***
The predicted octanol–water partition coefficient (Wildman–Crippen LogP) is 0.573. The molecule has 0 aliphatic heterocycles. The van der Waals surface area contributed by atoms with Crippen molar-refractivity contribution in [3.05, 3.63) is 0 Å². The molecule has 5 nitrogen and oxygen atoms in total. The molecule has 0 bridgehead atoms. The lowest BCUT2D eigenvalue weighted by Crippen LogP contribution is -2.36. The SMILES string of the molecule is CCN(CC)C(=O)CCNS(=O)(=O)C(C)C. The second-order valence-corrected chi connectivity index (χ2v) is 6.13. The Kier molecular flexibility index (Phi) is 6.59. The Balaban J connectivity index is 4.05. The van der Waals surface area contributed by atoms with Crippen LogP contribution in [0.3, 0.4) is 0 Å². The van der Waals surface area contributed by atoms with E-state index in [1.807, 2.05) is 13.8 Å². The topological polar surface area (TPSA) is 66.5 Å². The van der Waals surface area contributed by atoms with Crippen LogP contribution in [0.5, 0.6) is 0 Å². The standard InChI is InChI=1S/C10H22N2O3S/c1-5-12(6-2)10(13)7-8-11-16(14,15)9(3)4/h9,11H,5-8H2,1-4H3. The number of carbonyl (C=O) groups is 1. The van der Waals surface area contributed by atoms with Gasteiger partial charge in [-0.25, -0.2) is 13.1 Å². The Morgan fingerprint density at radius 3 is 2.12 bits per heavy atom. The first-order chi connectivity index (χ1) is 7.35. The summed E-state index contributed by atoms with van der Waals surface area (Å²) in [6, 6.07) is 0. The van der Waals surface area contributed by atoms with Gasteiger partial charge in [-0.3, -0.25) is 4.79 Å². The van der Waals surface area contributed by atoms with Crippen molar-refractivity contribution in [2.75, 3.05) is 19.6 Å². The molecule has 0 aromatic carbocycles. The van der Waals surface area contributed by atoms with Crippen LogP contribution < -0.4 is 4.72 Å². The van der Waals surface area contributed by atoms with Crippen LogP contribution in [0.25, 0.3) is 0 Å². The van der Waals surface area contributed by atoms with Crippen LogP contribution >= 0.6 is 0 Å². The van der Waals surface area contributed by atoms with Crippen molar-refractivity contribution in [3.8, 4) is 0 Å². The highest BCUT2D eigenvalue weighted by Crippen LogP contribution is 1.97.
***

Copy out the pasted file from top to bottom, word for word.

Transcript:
The predicted octanol–water partition coefficient (Wildman–Crippen LogP) is 0.573. The molecule has 0 aliphatic heterocycles. The van der Waals surface area contributed by atoms with Crippen molar-refractivity contribution in [3.05, 3.63) is 0 Å². The molecule has 5 nitrogen and oxygen atoms in total. The molecule has 0 bridgehead atoms. The lowest BCUT2D eigenvalue weighted by Crippen LogP contribution is -2.36. The SMILES string of the molecule is CCN(CC)C(=O)CCNS(=O)(=O)C(C)C. The second-order valence-corrected chi connectivity index (χ2v) is 6.13. The Kier molecular flexibility index (Phi) is 6.59. The Balaban J connectivity index is 4.05. The van der Waals surface area contributed by atoms with Crippen LogP contribution in [0.3, 0.4) is 0 Å². The van der Waals surface area contributed by atoms with E-state index in [1.807, 2.05) is 13.8 Å². The topological polar surface area (TPSA) is 66.5 Å². The van der Waals surface area contributed by atoms with Crippen LogP contribution in [0.5, 0.6) is 0 Å². The standard InChI is InChI=1S/C10H22N2O3S/c1-5-12(6-2)10(13)7-8-11-16(14,15)9(3)4/h9,11H,5-8H2,1-4H3. The number of carbonyl (C=O) groups is 1. The van der Waals surface area contributed by atoms with Gasteiger partial charge in [-0.25, -0.2) is 13.1 Å². The Morgan fingerprint density at radius 3 is 2.12 bits per heavy atom. The first-order chi connectivity index (χ1) is 7.35. The summed E-state index contributed by atoms with van der Waals surface area (Å²) in [6, 6.07) is 0. The van der Waals surface area contributed by atoms with Gasteiger partial charge in [-0.3, -0.25) is 4.79 Å². The van der Waals surface area contributed by atoms with Crippen molar-refractivity contribution in [2.75, 3.05) is 19.6 Å². The molecule has 0 aromatic carbocycles. The van der Waals surface area contributed by atoms with Crippen LogP contribution < -0.4 is 4.72 Å². The van der Waals surface area contributed by atoms with Crippen LogP contribution in [0.25, 0.3) is 0 Å². The van der Waals surface area contributed by atoms with Crippen LogP contribution >= 0.6 is 0 Å². The van der Waals surface area contributed by atoms with Crippen molar-refractivity contribution in [3.8, 4) is 0 Å². The highest BCUT2D eigenvalue weighted by Crippen LogP contribution is 1.97.